Co-located storage is likely to grow as a proportion of the UK market with 7.2GW of projects in the pipeline, but structuring deals and offtake agreements presents a complex challenge according to a project developer.
The pairing of solar or wind with storage is at a fairly early stage in the UK. Less than 10% of its 1.7GW of operational battery energy storage systems (BESS) is co-located with wind or solar, totalling 158MW. And most existing co-located storage projects have two separate grid connections with a limited amount of shared infrastructure.
But there are 317 projects totalling 7.2GW co-located with solar or wind in the development pipeline, around one fifth of the total (figures from Solar Media’s UK Battery Storage Projects Database).
Project developers are increasingly looking at developing sites which share grid capacity but this presents a myriad of complex challenges including structuring offtake agreements, as our source – an employee with a senior management responsibility for energy storage at a major international renewables and storage developer – explained, speaking anonymously.
Grid connection queue
“Obviously, you need the import capacity for battery storage. That’s a bit of a challenge, because retrospectively adding import capacity to your existing grid application might put you further back in the queue, which is not a good position to be in,” they said.
“In order to maximise the return on investment of a co-located project the battery needs to pursue various revenue streams which depend on grid import capacity. Let’s say you have already a PV project in development and have a grid connection offer. Then you want to add storage and request additional import capacity. Depending on the DNO and specific connection this could significantly delay the connection date and increase the amount of forecasted curtailment. So you need to be well aware about how to approach this topic”.
The second question when developing a co-located project is deciding how to structure the deal into special purpose vehicles (SPVs), complicated by the fact you have two assets plus a grid connection, as our source explained.
“There are basically two options: you can have the grid connection, solar and storage all in one single SPV which allows you to optimise the plant more holistically by for example saving capex on infrastructure and technology equipment and also to charge the battery from solar. Or, if you want to have potentially two different owners for PV and battery you would probably have three SPVs. One grid SPV which provides capacity to the PV SPV and the battery SPV.”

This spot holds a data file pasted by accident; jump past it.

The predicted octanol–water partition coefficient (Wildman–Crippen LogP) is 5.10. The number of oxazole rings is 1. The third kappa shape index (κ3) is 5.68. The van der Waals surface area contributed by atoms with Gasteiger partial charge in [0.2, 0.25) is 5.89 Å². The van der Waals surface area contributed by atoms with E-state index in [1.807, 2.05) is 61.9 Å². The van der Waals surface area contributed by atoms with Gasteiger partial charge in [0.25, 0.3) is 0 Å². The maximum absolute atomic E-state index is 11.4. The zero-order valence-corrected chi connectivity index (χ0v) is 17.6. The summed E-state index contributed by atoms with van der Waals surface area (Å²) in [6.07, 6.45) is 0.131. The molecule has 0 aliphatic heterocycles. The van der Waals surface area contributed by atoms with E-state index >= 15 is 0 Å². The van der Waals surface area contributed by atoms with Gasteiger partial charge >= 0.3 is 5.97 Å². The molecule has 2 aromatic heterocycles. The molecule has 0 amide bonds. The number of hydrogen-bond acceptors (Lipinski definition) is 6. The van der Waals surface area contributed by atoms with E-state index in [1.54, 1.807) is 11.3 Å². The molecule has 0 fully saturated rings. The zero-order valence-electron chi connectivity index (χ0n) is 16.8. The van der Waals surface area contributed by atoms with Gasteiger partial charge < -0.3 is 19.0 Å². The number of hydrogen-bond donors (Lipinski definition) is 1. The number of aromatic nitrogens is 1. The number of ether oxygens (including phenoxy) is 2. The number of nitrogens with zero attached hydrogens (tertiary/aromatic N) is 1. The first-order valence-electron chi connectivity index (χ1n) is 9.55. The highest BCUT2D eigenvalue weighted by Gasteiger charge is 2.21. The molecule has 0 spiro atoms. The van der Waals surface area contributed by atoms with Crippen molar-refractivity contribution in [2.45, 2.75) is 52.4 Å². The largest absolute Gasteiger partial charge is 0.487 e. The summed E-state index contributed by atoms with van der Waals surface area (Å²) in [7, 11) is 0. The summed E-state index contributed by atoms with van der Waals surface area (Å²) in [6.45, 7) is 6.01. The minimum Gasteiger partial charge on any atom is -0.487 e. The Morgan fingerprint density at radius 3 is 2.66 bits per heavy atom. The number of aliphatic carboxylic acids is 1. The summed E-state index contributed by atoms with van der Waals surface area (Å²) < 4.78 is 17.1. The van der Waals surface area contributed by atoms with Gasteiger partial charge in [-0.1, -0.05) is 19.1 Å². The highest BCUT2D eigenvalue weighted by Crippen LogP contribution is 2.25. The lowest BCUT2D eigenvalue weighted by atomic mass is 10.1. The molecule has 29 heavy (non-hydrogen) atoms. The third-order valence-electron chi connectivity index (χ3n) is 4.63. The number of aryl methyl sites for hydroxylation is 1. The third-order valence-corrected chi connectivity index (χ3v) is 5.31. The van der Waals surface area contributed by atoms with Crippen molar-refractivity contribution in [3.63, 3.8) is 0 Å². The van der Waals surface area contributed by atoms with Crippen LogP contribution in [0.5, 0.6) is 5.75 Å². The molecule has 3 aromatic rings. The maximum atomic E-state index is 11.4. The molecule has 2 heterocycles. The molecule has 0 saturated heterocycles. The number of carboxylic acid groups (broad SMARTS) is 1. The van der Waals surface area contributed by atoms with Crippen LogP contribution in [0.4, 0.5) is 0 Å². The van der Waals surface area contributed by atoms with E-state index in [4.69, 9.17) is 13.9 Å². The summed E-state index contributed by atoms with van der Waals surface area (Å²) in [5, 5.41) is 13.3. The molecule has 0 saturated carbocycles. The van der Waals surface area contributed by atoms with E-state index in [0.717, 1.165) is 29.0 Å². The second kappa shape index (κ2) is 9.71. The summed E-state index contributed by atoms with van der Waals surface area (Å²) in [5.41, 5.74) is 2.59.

But the offtake agreement is the really complicated part, our source explained, and above all needs to be as simple and de-risked as possible for the future long-term owner.
“You’re combining the traditional utility world of five or 10 year power purchase agreements (PPAs) for the PV with AI algorithm-based fully automated trading and bidding strategies brought by small startups for the BESS and the question is how to work that out,” they said.
“From the project SPV legal entity perspective, you don’t want two independent contracts which then have to fight for the grid connection and then if something goes wrong finger pointing starts, right? From the long term owner’s perspective, this is not attractive. So you need to find a way that responsibilities and all what-ifs and potential risks are very clarified and minimised.”
“Ideally, you have one party who gives you one contract offering both; is in-house capable of giving you a long term fixed PPA price, with the according balance sheet or credit worthiness to back this, but also is able to do the fancy new AI stuff with batteries to create revenues on the flexibility side.”
This combination at least in the UK market is somewhat rare, they added, and so you typically need to find a combination of players who offer a combined contract. Energy-Storage.news has recently interviewed some of the main BESS optimisers out there like Habitat Energy and Flexitricity that take assets into market on behalf of their clients.
Our source: “There are in general two main options: you can go and pick your two preferred parties from both worlds and have them working together on the same grid connection. They then also need to have to establish agreements between each other.”
“One key risk to deal with here is what if one of the two parties falls away which obligations and interests does the other party have to engage with a replacement party as quickly as possible to ensure you don’t have a stranded asset? It might look less risky to have a single route to market provider who takes on both PV and storage, but then you are potentially not able to pick the best of both worlds.”
Most co-located storage projects pair with solar PV as wind requires much more cycling and also a much larger battery. Anesco has delivered several large co-located projects while BayWa r.e. acquired projects from Harmony Energy and JBM in April 2022 and July 2021, respectively.
Co-location with wind could come in a few years when the market moves more towards energy trading, our source added. Some 80-85% of BESS revenues are still from grid ancillary services according to Gore Street Capital, one of the leading investors in the market.